September 02, 2008
You lose some; you win some!

The Ohio 10th District Court of Appeals today unaimously reversed the trial judge's decision in the case about the unconstitutionality of Ohio's Commercial Activities Tax (CAT) [update] as it applies to the sale of food [/update]. I was an expert witness for the plaintiff and took the position that the CAT was an excise tax on food (and therefore unconstitutional under Ohio's Constitution.) The trial judge rejected my argument and ruled against the plaintiff in summary judgment. Among the arguments cited today, the District Court echoed my view explicitly in paragraphs 21 and 25:

{21} Even setting nomenclature aside and focusing on the operation of the CAT, we reach the same conclusion. Though appellee suggests the CAT is a franchise tax and is not equivalent to a sales or transactional tax, by its very operation when applied to gross receipts derived from the sales of food, a transactional tax is precisely what the CAT becomes. This is so because the tax is measured solely by gross receipts and is based on aggregate sales, including those from the sales of food. Because the CAT is not based on each transaction or each individual sale, appellee contends the CAT is constitutional. However, though not based on individual sales at the time they are made, the CAT is merely based on the aggregate of all sales within a specified time frame. If the legislature is prohibited from collecting a tax on the individual sale, it logically follows the legislature would be prohibited from collecting a tax on the aggregate of those same sales.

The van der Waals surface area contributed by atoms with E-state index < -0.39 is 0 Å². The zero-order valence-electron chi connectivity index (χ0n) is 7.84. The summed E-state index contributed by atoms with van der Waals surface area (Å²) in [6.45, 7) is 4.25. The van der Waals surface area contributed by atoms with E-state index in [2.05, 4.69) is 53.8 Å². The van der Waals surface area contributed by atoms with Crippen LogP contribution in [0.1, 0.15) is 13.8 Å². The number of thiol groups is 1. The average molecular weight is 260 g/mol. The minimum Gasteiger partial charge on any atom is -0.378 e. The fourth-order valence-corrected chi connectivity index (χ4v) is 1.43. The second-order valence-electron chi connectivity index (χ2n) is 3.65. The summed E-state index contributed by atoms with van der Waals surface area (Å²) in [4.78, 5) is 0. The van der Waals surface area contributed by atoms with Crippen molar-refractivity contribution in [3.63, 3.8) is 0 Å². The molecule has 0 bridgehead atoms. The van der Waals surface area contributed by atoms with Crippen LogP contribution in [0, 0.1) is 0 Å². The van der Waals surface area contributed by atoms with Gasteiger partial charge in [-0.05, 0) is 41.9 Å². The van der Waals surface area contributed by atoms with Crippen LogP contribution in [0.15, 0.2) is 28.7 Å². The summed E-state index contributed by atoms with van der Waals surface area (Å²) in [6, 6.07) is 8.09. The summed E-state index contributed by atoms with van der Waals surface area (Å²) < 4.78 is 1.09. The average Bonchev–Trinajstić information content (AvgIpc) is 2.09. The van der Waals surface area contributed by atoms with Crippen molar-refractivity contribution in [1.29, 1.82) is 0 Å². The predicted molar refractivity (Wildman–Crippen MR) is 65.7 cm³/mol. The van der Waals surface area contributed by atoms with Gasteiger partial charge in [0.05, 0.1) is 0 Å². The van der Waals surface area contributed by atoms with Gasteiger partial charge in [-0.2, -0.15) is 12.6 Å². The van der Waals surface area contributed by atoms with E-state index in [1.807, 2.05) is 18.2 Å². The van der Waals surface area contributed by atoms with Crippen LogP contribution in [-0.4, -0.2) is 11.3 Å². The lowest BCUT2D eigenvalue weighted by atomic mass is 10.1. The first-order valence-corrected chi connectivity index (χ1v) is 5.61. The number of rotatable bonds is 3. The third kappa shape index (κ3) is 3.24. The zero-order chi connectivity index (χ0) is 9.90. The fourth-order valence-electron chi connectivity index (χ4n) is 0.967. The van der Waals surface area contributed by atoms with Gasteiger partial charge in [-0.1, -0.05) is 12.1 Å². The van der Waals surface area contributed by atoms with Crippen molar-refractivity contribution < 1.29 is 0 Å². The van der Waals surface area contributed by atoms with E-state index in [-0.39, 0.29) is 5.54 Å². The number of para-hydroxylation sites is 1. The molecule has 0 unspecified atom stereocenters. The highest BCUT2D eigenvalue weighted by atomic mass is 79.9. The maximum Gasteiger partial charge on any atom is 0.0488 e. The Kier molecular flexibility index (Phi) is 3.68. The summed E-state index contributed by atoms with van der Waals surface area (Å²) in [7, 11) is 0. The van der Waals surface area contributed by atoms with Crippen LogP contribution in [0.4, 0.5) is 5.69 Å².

{25} However, while in these cases it was deemed permissible to include certain tax exempt properties and incomes when determining an entity's tax liability, it is important to note that the tax exempt property or income was not the only measure of tax liability since the tax liability was based on an entity's net worth. Here, the sole factor being used to determine tax liability is gross receipts, which is simply a group of individual sales or transactions. A tax exempt transaction is not just a factor being considered to determine tax liability, rather before us, a tax exempt transaction is the only factor being used to determine tax liability. Though the United States Supreme Court has upheld franchise taxes "measured by a yardstick" which includes tax-exempt income or property, in the case sub judice, the "yardstick" is comprised solely of transactions that include food sales that are constitutionally prohibited from being taxed.

[Update: Governor Strickland's office says the state will appeal.]

Posted by Robert Lawson at 04:07 PM in Economics

The statesman who should attempt to direct private people in what manner they ought to employ their capitals would not only load himself with a most unnecessary attention, but assume an authority which could safely be trusted, not only to no single person, but to no council or senate whatever, and which would nowhere be so dangerous as in the hands of a man who had folly and presumption enough to fancy himself fit to exercise it. -Adam Smith

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